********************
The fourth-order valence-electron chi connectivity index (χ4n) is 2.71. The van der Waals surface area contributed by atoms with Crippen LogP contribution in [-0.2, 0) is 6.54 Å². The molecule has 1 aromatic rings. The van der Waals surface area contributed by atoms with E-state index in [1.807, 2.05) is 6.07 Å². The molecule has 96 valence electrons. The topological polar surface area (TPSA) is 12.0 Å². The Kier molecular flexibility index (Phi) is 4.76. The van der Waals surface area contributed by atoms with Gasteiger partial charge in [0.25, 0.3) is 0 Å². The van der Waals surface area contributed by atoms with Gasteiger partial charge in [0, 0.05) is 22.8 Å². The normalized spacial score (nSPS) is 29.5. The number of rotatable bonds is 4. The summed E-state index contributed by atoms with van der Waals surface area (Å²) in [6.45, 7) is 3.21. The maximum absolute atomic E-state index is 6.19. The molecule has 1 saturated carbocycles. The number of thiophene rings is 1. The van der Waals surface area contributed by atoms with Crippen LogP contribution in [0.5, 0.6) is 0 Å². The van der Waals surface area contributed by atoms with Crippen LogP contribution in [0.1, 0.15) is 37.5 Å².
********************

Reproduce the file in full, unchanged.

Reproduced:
The fourth-order valence-electron chi connectivity index (χ4n) is 2.71. The van der Waals surface area contributed by atoms with Crippen LogP contribution in [-0.2, 0) is 6.54 Å². The molecule has 1 aromatic rings. The van der Waals surface area contributed by atoms with E-state index in [1.807, 2.05) is 6.07 Å². The molecule has 96 valence electrons. The topological polar surface area (TPSA) is 12.0 Å². The Kier molecular flexibility index (Phi) is 4.76. The van der Waals surface area contributed by atoms with Gasteiger partial charge in [0.25, 0.3) is 0 Å². The van der Waals surface area contributed by atoms with Gasteiger partial charge in [0, 0.05) is 22.8 Å². The normalized spacial score (nSPS) is 29.5. The number of rotatable bonds is 4. The summed E-state index contributed by atoms with van der Waals surface area (Å²) in [6.45, 7) is 3.21. The maximum absolute atomic E-state index is 6.19. The molecule has 1 saturated carbocycles. The number of thiophene rings is 1. The van der Waals surface area contributed by atoms with Crippen LogP contribution in [0.5, 0.6) is 0 Å². The van der Waals surface area contributed by atoms with Crippen LogP contribution in [0.1, 0.15) is 37.5 Å².